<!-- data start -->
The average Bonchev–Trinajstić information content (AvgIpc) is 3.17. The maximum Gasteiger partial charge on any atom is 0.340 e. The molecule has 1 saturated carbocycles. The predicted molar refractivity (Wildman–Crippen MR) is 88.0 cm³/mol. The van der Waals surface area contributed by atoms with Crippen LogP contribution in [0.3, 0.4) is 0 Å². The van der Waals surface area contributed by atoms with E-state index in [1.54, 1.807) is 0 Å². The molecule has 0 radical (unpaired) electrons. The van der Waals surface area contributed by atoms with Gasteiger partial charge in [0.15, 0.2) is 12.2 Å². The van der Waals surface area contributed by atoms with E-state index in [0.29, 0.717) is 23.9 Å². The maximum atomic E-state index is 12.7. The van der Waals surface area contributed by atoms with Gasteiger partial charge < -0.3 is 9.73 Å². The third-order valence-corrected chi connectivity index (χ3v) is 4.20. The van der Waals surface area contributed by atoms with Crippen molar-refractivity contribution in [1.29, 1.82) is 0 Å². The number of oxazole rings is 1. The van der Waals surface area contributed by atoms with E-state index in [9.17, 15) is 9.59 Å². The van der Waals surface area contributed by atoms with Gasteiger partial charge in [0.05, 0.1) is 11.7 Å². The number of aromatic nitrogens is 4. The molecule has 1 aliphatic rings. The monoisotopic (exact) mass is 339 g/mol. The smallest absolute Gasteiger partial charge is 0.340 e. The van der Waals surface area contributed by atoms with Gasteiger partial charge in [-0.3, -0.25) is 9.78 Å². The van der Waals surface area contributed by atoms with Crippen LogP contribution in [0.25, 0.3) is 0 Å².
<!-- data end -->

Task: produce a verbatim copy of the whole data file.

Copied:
The average Bonchev–Trinajstić information content (AvgIpc) is 3.17. The maximum Gasteiger partial charge on any atom is 0.340 e. The molecule has 1 saturated carbocycles. The predicted molar refractivity (Wildman–Crippen MR) is 88.0 cm³/mol. The van der Waals surface area contributed by atoms with Crippen LogP contribution in [0.3, 0.4) is 0 Å². The van der Waals surface area contributed by atoms with E-state index in [1.54, 1.807) is 0 Å². The molecule has 0 radical (unpaired) electrons. The van der Waals surface area contributed by atoms with Gasteiger partial charge in [0.15, 0.2) is 12.2 Å². The van der Waals surface area contributed by atoms with E-state index in [0.29, 0.717) is 23.9 Å². The maximum atomic E-state index is 12.7. The van der Waals surface area contributed by atoms with Gasteiger partial charge < -0.3 is 9.73 Å². The third-order valence-corrected chi connectivity index (χ3v) is 4.20. The van der Waals surface area contributed by atoms with Crippen molar-refractivity contribution in [1.29, 1.82) is 0 Å². The number of oxazole rings is 1. The van der Waals surface area contributed by atoms with E-state index in [9.17, 15) is 9.59 Å². The van der Waals surface area contributed by atoms with Gasteiger partial charge in [0.05, 0.1) is 11.7 Å². The number of aromatic nitrogens is 4. The molecule has 1 aliphatic rings. The monoisotopic (exact) mass is 339 g/mol. The smallest absolute Gasteiger partial charge is 0.340 e. The van der Waals surface area contributed by atoms with Gasteiger partial charge in [-0.3, -0.25) is 9.78 Å². The van der Waals surface area contributed by atoms with Crippen LogP contribution in [0.25, 0.3) is 0 Å².